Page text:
frgavin on August 4th, 2008




A historical precendent

by David Christie, VirtueonLine

1. Introduction

The current situation in the Anglican (Episcopalian) Communion world-wide is one of considerable stress. A significant Anglican grouping, the Global Anglican Future Conference (GAFCON), met recently in Jerusalem to discuss this situation. They have been variously commended or attacked in the media, depending on the point of view of the commentator.

GAFCON’s position seems to be one of seeking a way forward, whilst avoiding outright schism with the Anglican Body, yet maintaining their individual freedom of conscience. Many aspects are under discussion, but the sticking point outlined in The Way, The Truth and the Life (2008, Latimer Trust), seems to be the question of the Lordship of Jesus Christ and the Authority of the Holy Scriptures. Underlying these are the current problems surrounding the ordination of homo-sexual bishops, and the blessing of same-sex unions by certain North American dioceses. The ultimate, but currently faint hope is not only to avoid schism, but to effect reconciliation, thus ‘being diligent to preserve the unity of the Spirit in the bond of peace’ (Eph 4:3).

While in no way seeking to takes sides, or even to venture a personal opinion on the situation, I feel it may be of an encouragement to my Anglican brethren to know that there is an historical precedent for such a course of action, and that it was crowned with success. It may be a surprise that this precedent stems from the most persecuted sector of the 17th Century Scottish Presbyterian Covenanters, but the parallels are clear and significant. The wording and tenor of some recent media attacks on GAFCON are so reminiscent of 17th Century attacks upon the Cameronians, that I was led to realise the similarity of their positions, despite a remove of 300 years.

In The Scottish Covenanters 1660–1688, Professor Ian Cowan writes; ‘Views about the Covenanters have oscillated between adulation and outright condemnation….They have been seen on the one hand as political extremists and as martyrs of the cause of religious freedom on the other. Such judgments in the past frequently reflected the ecclesiastical controversies of the age in which they were written, and it is only now possible to view the covenanting struggle in a more dispassionate manner.’ The Covenanters were neither super-heroes nor blackguards but, for the most part, simple people determined to maintain their freedom of conscience during a time of brutal repression.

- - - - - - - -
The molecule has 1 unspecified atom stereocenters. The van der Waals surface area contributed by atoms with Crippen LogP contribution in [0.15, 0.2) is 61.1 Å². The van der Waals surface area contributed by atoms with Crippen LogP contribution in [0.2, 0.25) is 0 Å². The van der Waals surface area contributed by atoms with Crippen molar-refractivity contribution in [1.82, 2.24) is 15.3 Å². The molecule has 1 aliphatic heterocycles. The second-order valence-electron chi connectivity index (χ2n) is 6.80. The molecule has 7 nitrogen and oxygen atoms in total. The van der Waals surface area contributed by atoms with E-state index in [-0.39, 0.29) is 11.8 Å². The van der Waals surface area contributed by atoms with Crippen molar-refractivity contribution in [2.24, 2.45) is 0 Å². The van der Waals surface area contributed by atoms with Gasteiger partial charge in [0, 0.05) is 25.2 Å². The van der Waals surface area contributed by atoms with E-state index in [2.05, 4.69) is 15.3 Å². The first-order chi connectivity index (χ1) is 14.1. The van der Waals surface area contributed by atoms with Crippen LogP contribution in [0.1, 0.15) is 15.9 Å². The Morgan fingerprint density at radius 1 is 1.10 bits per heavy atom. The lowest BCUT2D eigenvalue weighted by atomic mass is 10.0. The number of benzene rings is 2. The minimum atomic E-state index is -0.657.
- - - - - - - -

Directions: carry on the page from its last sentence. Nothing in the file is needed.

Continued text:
2. The Cameronian Story

During the 16th and 17th centuries, the Stewart monarchy endeavoured to enforce Royal Absolutism upon Scotland, giving rise to a religious freedom move¬ment known as the Covenanters. As per¬secution increased, worshippers took to attending field-preachings, held in secret on the moors. In 1666 open revolt broke out with The Pentland Rising, which was put down with great severity after the Covenanters were defeated at Rullion Green. Open revolt broke out again in 1679, when some Covenanters defeated a small royalist force at Drumclog, but they were soundly defeated by the royal army at Bothwell Brig shortly afterwards.

The Covenanters now split into two factions, and the movement virtually collapsed. The leaders fled to Holland, and the common people who remained were severely persecuted. But by early 1680, two covenanting ministers, the Revs Richard Cameron and Donald Cargill, returned from Holland to preach in the fields on the Lordship of Christ, and against the Royal Indulgences, (which placed severe limitations on the freedom of doctrine, worship, discipline, and church government).

They were both hunted down and killed, but not before Cameron had declared a spiritual war on the Crown, and Cargill had ex-communicated the king and other leading persecutors. Their followers (now called Cameronians, after the martyred Cameron, “The Lion of the Covenant”), despite ever intensifying persecution, formed their own ecclesiastical polity known as the United Societies. This was a presbyterial church, separated but not sundered from the National Church (The Kirk), which was now controlled by the moderates, who had accepted a considerable degree of Erastianism in the form of Royal Indulgences.

‘It would not have been surprising if men who were placed beyond the protection of the law, and hunted like wild beasts had … turned upon their ruthless persecutors and taken deadly vengeance …. But this threat of revenge was never executed.’ Traditions of the Covenanters records several instances when Covenanters had government soldiers at their mercy. In every case the soldiers were spared, some of them later converting to the Covenanting cause and others promising to no longer take part in hunting down Covenanters. ‘The Covenanters had … religious aims and aspirations, but no military objectives – they did not see military force as an adjunct to achieving their aims. In their minds they were fighting a spiritual war.’ ‘It was … a spiritual warfare to which Cameron was calling his hearers – a warfare by prayer and witness-bearing, leaving the issue to God.’ ‘For though we walk in the flesh, we do not war according to the flesh, for the weapons of our warfare are not of the flesh, but divinely powerful for the destruction of fortresses’ (II Cor 9:3/4).